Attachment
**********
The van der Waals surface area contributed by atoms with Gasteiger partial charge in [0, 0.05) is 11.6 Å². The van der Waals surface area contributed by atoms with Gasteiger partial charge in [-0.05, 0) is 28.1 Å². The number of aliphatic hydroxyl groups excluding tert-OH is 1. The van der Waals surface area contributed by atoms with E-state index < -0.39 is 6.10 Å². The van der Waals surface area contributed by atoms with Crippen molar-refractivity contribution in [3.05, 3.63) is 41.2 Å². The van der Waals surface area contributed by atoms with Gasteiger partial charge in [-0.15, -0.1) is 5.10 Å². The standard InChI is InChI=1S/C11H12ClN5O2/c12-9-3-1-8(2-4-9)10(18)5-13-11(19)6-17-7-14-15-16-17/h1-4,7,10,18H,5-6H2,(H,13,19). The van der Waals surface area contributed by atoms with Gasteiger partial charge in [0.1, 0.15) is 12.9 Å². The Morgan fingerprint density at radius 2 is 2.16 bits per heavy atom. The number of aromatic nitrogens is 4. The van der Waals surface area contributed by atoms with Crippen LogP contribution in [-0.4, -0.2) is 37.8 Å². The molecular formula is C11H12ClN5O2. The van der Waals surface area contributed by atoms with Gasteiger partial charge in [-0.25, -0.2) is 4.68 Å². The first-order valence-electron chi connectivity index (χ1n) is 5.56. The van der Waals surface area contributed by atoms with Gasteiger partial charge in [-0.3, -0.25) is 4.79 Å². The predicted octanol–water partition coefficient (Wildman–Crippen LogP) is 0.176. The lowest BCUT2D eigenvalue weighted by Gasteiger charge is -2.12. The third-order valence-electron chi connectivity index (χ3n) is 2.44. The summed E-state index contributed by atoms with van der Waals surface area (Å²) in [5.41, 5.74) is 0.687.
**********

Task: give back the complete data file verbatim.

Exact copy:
The van der Waals surface area contributed by atoms with Gasteiger partial charge in [0, 0.05) is 11.6 Å². The van der Waals surface area contributed by atoms with Gasteiger partial charge in [-0.05, 0) is 28.1 Å². The number of aliphatic hydroxyl groups excluding tert-OH is 1. The van der Waals surface area contributed by atoms with E-state index < -0.39 is 6.10 Å². The van der Waals surface area contributed by atoms with Crippen molar-refractivity contribution in [3.05, 3.63) is 41.2 Å². The van der Waals surface area contributed by atoms with Gasteiger partial charge in [-0.15, -0.1) is 5.10 Å². The standard InChI is InChI=1S/C11H12ClN5O2/c12-9-3-1-8(2-4-9)10(18)5-13-11(19)6-17-7-14-15-16-17/h1-4,7,10,18H,5-6H2,(H,13,19). The van der Waals surface area contributed by atoms with Gasteiger partial charge in [0.1, 0.15) is 12.9 Å². The Morgan fingerprint density at radius 2 is 2.16 bits per heavy atom. The number of aromatic nitrogens is 4. The van der Waals surface area contributed by atoms with Crippen LogP contribution in [-0.4, -0.2) is 37.8 Å². The molecular formula is C11H12ClN5O2. The van der Waals surface area contributed by atoms with Gasteiger partial charge in [-0.25, -0.2) is 4.68 Å². The first-order valence-electron chi connectivity index (χ1n) is 5.56. The van der Waals surface area contributed by atoms with Gasteiger partial charge in [-0.3, -0.25) is 4.79 Å². The predicted octanol–water partition coefficient (Wildman–Crippen LogP) is 0.176. The lowest BCUT2D eigenvalue weighted by Gasteiger charge is -2.12. The third-order valence-electron chi connectivity index (χ3n) is 2.44. The summed E-state index contributed by atoms with van der Waals surface area (Å²) in [5.41, 5.74) is 0.687.